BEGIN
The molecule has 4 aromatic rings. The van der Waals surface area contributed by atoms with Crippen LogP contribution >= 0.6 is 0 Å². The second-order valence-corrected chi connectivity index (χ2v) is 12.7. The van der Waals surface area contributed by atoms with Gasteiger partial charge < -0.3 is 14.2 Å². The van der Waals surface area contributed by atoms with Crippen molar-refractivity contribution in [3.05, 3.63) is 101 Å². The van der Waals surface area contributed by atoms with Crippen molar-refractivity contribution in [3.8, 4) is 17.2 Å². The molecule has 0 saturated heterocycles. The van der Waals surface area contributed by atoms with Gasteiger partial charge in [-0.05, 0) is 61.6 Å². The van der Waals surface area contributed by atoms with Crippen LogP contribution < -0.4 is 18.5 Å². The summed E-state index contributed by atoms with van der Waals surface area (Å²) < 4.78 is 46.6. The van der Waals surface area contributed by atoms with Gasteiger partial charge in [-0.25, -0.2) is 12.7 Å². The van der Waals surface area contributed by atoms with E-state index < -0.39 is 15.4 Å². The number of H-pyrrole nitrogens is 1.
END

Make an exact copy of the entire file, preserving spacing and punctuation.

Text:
The molecule has 4 aromatic rings. The van der Waals surface area contributed by atoms with Crippen LogP contribution >= 0.6 is 0 Å². The second-order valence-corrected chi connectivity index (χ2v) is 12.7. The van der Waals surface area contributed by atoms with Gasteiger partial charge < -0.3 is 14.2 Å². The van der Waals surface area contributed by atoms with Crippen molar-refractivity contribution in [3.05, 3.63) is 101 Å². The van der Waals surface area contributed by atoms with Crippen molar-refractivity contribution in [3.8, 4) is 17.2 Å². The molecule has 0 saturated heterocycles. The van der Waals surface area contributed by atoms with Gasteiger partial charge in [-0.05, 0) is 61.6 Å². The van der Waals surface area contributed by atoms with Crippen LogP contribution < -0.4 is 18.5 Å². The summed E-state index contributed by atoms with van der Waals surface area (Å²) < 4.78 is 46.6. The van der Waals surface area contributed by atoms with Gasteiger partial charge in [-0.25, -0.2) is 12.7 Å². The van der Waals surface area contributed by atoms with E-state index < -0.39 is 15.4 Å². The number of H-pyrrole nitrogens is 1.